A day in the Life and Death of Biff LeGuerre (Part 1)

Biff LeGuerre: Bad Guy

…Written by Pookabazooka… I was quite pleased when recently offered a role as an extra in a new movie being shot here in the ROK. In exchange for the princely sum of about US$100 I agreed to spend my Saturday doing… certain things… somewhere, as “a killer”. All I can say at this point is that my ass really hurts and my knees are scraped up pretty badly. Ok, that doesn’t sound good. I’ll start from the top.

After sending a picture and my stats (height, weight, ethnicity, blood-type, kimchi tolerance etc.) in answer to a random mass text, I received an email from a guy called Rashad, asking me to be at a Seoul subway station at 2:00 the following morning. Sure, why not? Arriving home from work at 7:00 that evening I took a nap before heading out again at midnight. It was an easy journey and I arrived 40 minutes early. I wandered into a local pub for a pint and a shot, figuring it might toughen up my voice a little, in case of some “killer” dialogue. I had no idea what the movie was about or what my role would be exactly. I imagined being in a Korean prison, being ordered to tell the police where all the bodies are. I imagined lines like “You’ll never find those bodies, copper! Not ALL of them! (maniacal laughter).” The pint of beer and shot of whiskey relaxed me, but did nothing to remind me that movie extras, by definition, do not speak.

At 2:00am I was standing outside exit 6 as instructed, trying to look like a “killer” (not a bad idea at that time of night at a random subway exit, even in Seoul). Two other foreign guys were also loitering nearby. Soon a Korean guy walked up to each of us and said something in Korean with the word “movie” in it, so we followed him to his SUV. I said to one of the other foreigners, “So we’re being kidnapped.” He laughed nervously.

The young Korean guy said precisely nothing as we piled into the SUV and sped off into the night. The recruiter texted me reassuringly though, asking me whether I’d made the rendezvous, and asked me to send her a picture of me in character. I replied, rather politely I thought, that I had no idea who or what my character was, and that I was currently being driven through Seoul with three strange men to an undisclosed location. The reply came immediately. “OK, it is a four-hour drive to the shoot.” Four hours?!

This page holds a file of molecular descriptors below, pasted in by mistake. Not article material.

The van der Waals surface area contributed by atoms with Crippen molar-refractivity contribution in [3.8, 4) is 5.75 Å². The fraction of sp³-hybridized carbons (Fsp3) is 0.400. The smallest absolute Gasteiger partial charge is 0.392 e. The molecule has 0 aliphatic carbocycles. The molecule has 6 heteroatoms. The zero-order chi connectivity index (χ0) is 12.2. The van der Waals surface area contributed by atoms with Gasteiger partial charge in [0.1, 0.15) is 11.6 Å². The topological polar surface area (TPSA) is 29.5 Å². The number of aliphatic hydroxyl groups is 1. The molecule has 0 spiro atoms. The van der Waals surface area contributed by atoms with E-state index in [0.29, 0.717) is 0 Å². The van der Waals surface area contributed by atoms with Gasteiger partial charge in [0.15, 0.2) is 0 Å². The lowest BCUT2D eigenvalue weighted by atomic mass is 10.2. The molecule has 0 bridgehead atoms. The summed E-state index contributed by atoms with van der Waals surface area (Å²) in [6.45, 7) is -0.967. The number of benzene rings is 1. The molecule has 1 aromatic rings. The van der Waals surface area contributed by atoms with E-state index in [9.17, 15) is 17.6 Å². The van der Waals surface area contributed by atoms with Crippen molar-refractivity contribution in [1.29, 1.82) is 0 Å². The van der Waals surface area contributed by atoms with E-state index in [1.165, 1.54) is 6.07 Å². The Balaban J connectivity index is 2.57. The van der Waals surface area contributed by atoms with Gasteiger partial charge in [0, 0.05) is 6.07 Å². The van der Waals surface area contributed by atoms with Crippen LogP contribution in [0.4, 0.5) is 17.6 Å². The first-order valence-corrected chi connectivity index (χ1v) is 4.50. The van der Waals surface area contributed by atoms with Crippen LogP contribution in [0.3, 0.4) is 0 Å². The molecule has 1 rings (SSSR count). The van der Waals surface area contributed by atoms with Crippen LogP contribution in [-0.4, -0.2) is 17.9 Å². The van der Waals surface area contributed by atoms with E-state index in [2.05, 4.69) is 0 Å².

I was in the front seat next to Kim No Talk, and decided to catch some Zs. No chance, considering every vehicle in Korea has a dash-mounted GPS monitor constantly beeping and shouting oddly pointless directions in Korean every five seconds (“after five hundred meters, keep driving for eighty kilometers”). Three hours later we pulled into some little roadside restaurant. Kim No Speak opened his door and got out. I did the same but he turned and said, “No. Wait. Sleep. One hour.” This was the first and only thing he’d said since ostensibly kidnapping us in Seoul. The guys in the back had their seats reclined all the way and were making the best of things, so I tried to curl up into the fetal position, wedged somewhere between the glove-box and the arm rest, and tried to sleep. What felt like four minutes later, Kim Say Zilch was back, and said, “OK…” He was no longer alone.

We trudged into the little restaurant and sat on the floor to enjoy some kimchi soup (a Korean favourite, this meal of cabbage, boiled with all manner of strong spices and weird exotic pungencies – apparently to disguise the fact that the actual cabbage has already been fermenting for several months – isn’t really as bad as it sounds) and several other weird side-dishes that you don’t see much in the city these days: various weeds, fish heads, crab eyes in spicy sauce… Looking around I noticed other foreigners wearing military gear, and wondered out loud what branch of the military they might be attached to. Too exhausted at this stage to realize that they were also part of the cast, I failed to notice that the subdued laughter at the table was at my expense, and we returned to our rotting cabbage in silence.

It wasn’t until I stood up, realized my entire left side had in fact managed to get some sleep, and fell straight down again – through the unfortunately positioned little waitress and into the collection of shoes that reside at the door of every traditional Korean restaurant – that I realized this ragtag assembly of hipsters, tough guys, SWAT team members and one lone Korean supermodel in stretch pants (all now quietly watching me while casually dining on the various things looking back at them) were probably not the usual breakfast regulars.

Waiting outside I was gradually joined by some of the other foreign guys; they were speaking English with Russian accents. Turns out they were all from Russia, Ukraine, Kyrgyzstan…

Onward again, and the road now deteriorated, but the scenery was simply beautiful. Huge, green mountains with sharp peaks juxtaposed by deep, narrow valleys and a sky of deep azure blue with an occasional big, happy, fluffy cloud (not your average sky over Seoul). The GPS had a seizure when we turned again onto some goat-track leading up the side of some mountain. A parking lot was already crowded with buses and trucks.

We were hustled down a hill to a big old abandoned factory and into a large, dirty room littered with rubble, and piles and piles of dusty old books. Without a glance, a bored-looking Korean lady handed me a military outfit, and pointed to the stacks of dusty books, which sadly served greater purpose than they had in years, as a changing-room wall. I found my place behind the moldy stacks, put on the commando garb… and it fit. Perfectly! Even the boots! I had a bit of trouble with the body armor, but miss Supermodel Stretchy-pants was there. She introduced herself as Crystal, and was friendly and helpful. She told me that my backpack thingy was actually for the front, and she put on my knee-pads. Oh, how fucking important these things would turn out to be!